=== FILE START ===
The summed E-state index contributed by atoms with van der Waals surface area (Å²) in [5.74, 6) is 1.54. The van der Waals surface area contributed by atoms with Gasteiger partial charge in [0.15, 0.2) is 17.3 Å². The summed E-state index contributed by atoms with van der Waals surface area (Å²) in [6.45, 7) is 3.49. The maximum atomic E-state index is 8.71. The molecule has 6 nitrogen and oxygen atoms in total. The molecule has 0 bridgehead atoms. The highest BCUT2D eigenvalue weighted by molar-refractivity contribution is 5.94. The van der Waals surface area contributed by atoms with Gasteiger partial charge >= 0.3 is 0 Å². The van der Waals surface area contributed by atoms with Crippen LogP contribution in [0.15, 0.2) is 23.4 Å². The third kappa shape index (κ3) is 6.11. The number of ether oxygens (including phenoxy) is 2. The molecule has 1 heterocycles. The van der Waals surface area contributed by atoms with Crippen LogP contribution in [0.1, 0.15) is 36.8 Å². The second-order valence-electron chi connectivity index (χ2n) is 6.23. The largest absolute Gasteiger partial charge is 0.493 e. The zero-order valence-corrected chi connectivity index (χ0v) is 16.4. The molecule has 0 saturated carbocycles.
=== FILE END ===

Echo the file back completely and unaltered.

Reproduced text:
The summed E-state index contributed by atoms with van der Waals surface area (Å²) in [5.74, 6) is 1.54. The van der Waals surface area contributed by atoms with Gasteiger partial charge in [0.15, 0.2) is 17.3 Å². The summed E-state index contributed by atoms with van der Waals surface area (Å²) in [6.45, 7) is 3.49. The maximum atomic E-state index is 8.71. The molecule has 6 nitrogen and oxygen atoms in total. The molecule has 0 bridgehead atoms. The highest BCUT2D eigenvalue weighted by molar-refractivity contribution is 5.94. The van der Waals surface area contributed by atoms with Gasteiger partial charge >= 0.3 is 0 Å². The van der Waals surface area contributed by atoms with Crippen LogP contribution in [0.15, 0.2) is 23.4 Å². The third kappa shape index (κ3) is 6.11. The number of ether oxygens (including phenoxy) is 2. The molecule has 1 heterocycles. The van der Waals surface area contributed by atoms with Crippen LogP contribution in [0.1, 0.15) is 36.8 Å². The second-order valence-electron chi connectivity index (χ2n) is 6.23. The largest absolute Gasteiger partial charge is 0.493 e. The zero-order valence-corrected chi connectivity index (χ0v) is 16.4. The molecule has 0 saturated carbocycles.